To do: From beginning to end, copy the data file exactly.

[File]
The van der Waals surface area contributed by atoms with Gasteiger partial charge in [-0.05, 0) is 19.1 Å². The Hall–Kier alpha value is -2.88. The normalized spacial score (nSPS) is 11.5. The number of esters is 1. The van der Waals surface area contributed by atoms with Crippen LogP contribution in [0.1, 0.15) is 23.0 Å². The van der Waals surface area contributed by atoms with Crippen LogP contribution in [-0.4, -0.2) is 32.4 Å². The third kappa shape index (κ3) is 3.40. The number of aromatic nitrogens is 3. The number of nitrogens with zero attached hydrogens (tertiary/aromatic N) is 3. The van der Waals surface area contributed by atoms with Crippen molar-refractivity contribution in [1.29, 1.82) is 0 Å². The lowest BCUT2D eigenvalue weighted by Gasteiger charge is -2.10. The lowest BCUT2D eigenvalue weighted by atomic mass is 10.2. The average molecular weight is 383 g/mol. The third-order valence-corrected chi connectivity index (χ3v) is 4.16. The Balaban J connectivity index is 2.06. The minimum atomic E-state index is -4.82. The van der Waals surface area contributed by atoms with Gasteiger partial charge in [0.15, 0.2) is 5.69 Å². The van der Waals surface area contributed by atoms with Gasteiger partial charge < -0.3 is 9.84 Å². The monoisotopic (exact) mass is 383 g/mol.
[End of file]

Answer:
The van der Waals surface area contributed by atoms with Gasteiger partial charge in [-0.05, 0) is 19.1 Å². The Hall–Kier alpha value is -2.88. The normalized spacial score (nSPS) is 11.5. The number of esters is 1. The van der Waals surface area contributed by atoms with Crippen LogP contribution in [0.1, 0.15) is 23.0 Å². The van der Waals surface area contributed by atoms with Crippen LogP contribution in [-0.4, -0.2) is 32.4 Å². The third kappa shape index (κ3) is 3.40. The number of aromatic nitrogens is 3. The number of nitrogens with zero attached hydrogens (tertiary/aromatic N) is 3. The van der Waals surface area contributed by atoms with Crippen molar-refractivity contribution in [1.29, 1.82) is 0 Å². The lowest BCUT2D eigenvalue weighted by Gasteiger charge is -2.10. The lowest BCUT2D eigenvalue weighted by atomic mass is 10.2. The average molecular weight is 383 g/mol. The third-order valence-corrected chi connectivity index (χ3v) is 4.16. The Balaban J connectivity index is 2.06. The minimum atomic E-state index is -4.82. The van der Waals surface area contributed by atoms with Gasteiger partial charge in [0.15, 0.2) is 5.69 Å². The van der Waals surface area contributed by atoms with Gasteiger partial charge < -0.3 is 9.84 Å². The monoisotopic (exact) mass is 383 g/mol.